Digital communication has become indispensable in today's world and is used by a large part of the population on a daily basis. The focus is primarily on the WhatsApp communication platform. As early as April 2012, it was one of the top-selling apps in almost 100 countries, and this trend is continuing (cf. Meili 2016: 1). As a result, WhatsApp largely replaced SMS communication, which had previously been the most widely used method, in 2013 and accompanies many people in their everyday lives. Information is usually transmitted in the chats, spontaneous appointments are made, virtual “small talk” is carried out or it is simply used to banish boredom and for entertainment.
However, this also leads to a change in communication behavior and to specific linguistic features in digital writing, such as the use of short words and abbreviations, which can be linguistically examined. As early as 1952, even before abbreviations were used in digital communication, Bergstrom-Nielsen introduced a definition for the term “short word”, which is adopted by almost all authors to this day:
“We call abbreviations 'short word' when the pronunciation follows the spelling. The difference between an abbreviation and an abbreviation lies in the pronunciation: an abbreviation is pronounced like the full expression from which it arose [...]; an abbreviation is read as it is written [...].” (Bergstrem-Nielsen 1952: 2, cited in Balnat 2011: 15)
In this thesis, the question is examined as to which special forms of short words and abbreviations can be found in WhatsApp messages and what function they fulfill. For this purpose, the features of digital communication via the messenger service WhatsApp are described in more detail in Chapter 2. The current state of research regarding the use of the communication platform and the special features of digital communication via WhatsApp are discussed. For this purpose, the communication model by Koch and Oesterreicher for describing conceptual orality in digital communications is explained in more detail.
Chapter 3 then goes into some specific characteristics that can be found in everyday written communication via WhatsApp. The investigation is limited to stylistic features of digital writing, more precisely to shorthand and abbreviations on the word and sentence level. For this purpose, the abbreviations are subdivided again into the categories of • syntactical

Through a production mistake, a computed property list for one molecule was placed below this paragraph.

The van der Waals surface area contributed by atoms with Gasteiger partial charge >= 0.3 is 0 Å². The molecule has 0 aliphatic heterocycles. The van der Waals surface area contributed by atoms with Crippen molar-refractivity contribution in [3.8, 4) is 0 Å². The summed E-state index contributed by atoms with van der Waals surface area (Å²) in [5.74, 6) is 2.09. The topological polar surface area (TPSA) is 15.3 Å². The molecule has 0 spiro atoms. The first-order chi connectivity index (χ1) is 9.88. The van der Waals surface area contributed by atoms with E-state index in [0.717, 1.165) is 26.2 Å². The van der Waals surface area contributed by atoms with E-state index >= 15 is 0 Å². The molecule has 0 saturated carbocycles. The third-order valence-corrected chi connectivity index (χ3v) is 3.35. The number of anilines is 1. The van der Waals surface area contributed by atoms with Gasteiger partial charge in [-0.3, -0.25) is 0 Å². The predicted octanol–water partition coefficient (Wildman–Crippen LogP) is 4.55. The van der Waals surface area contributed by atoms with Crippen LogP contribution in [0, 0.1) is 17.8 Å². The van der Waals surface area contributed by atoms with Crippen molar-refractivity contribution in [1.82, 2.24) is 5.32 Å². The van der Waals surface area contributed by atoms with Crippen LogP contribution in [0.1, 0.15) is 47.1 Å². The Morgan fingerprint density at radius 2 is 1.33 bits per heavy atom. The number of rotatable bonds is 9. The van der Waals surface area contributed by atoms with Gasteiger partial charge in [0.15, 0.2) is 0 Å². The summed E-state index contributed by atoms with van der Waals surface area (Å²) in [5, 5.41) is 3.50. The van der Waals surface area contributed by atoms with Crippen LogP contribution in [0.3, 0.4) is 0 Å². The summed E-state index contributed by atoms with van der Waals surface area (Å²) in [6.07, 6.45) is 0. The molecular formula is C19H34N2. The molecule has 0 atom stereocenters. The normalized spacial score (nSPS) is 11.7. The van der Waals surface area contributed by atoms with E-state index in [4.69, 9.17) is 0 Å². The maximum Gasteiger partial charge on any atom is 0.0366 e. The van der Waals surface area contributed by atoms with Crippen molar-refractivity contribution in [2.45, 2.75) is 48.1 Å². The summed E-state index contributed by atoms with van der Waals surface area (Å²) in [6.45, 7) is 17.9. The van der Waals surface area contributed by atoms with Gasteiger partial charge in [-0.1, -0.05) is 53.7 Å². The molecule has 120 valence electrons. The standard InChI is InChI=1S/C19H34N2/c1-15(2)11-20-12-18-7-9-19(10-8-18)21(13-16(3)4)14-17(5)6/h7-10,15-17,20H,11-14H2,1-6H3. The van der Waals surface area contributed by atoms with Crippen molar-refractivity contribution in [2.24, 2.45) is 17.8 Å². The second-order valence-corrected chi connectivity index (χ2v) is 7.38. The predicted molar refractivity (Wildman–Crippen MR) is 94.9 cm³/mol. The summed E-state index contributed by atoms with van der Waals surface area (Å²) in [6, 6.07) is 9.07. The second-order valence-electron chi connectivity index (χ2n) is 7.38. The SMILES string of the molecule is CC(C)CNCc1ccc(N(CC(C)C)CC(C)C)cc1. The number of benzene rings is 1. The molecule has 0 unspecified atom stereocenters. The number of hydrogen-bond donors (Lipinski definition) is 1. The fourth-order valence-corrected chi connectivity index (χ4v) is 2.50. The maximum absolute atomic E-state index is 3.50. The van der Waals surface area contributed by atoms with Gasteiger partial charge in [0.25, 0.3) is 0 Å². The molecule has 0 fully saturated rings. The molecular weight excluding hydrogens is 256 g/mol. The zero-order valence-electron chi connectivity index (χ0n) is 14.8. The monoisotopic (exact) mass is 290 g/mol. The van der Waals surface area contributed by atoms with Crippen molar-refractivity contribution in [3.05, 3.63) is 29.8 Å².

- lexical and
- pragmatic level.
For illustration, data from the data set collected in the seminar is used as an example.
Finally, Chapter 4 summarizes the functions of the different types of abbreviations and shorthands in WhatsApp messages in digital writing.
The name WhatsApp derives from the English language game “What's up?” (“Well, how are you?”). The app is primarily intended for the fast and free exchange of everyday news. It is very popular due to its intuitive operation and the absence of advertising on the program. Dürenscheid also mentions the imitation effect as another success factor: “The more people use a specific form of communication, the more attractive it becomes.” (Dürscheid/Frick 2014: 162). A survey conducted by the JIM study (JIM = Youth, Information, Multimedia) in 2015 shows the importance of digital communication for young people. It shows that 94% of young people use a messenger service daily or several times a week again, 92% of the girls and 80% of the boys primarily use the WhatsApp application (cf.
WhatsApp is therefore one of the most widely used forms of digital communication. The app is not only described by Dürscheid and Frick as a 'form of communication' or 'communication medium', but rather classified as a 'communication platform' (cf. Dürscheid/Frick 2016: 60). They use this description mainly because WhatsApp combines many different forms and options of communication.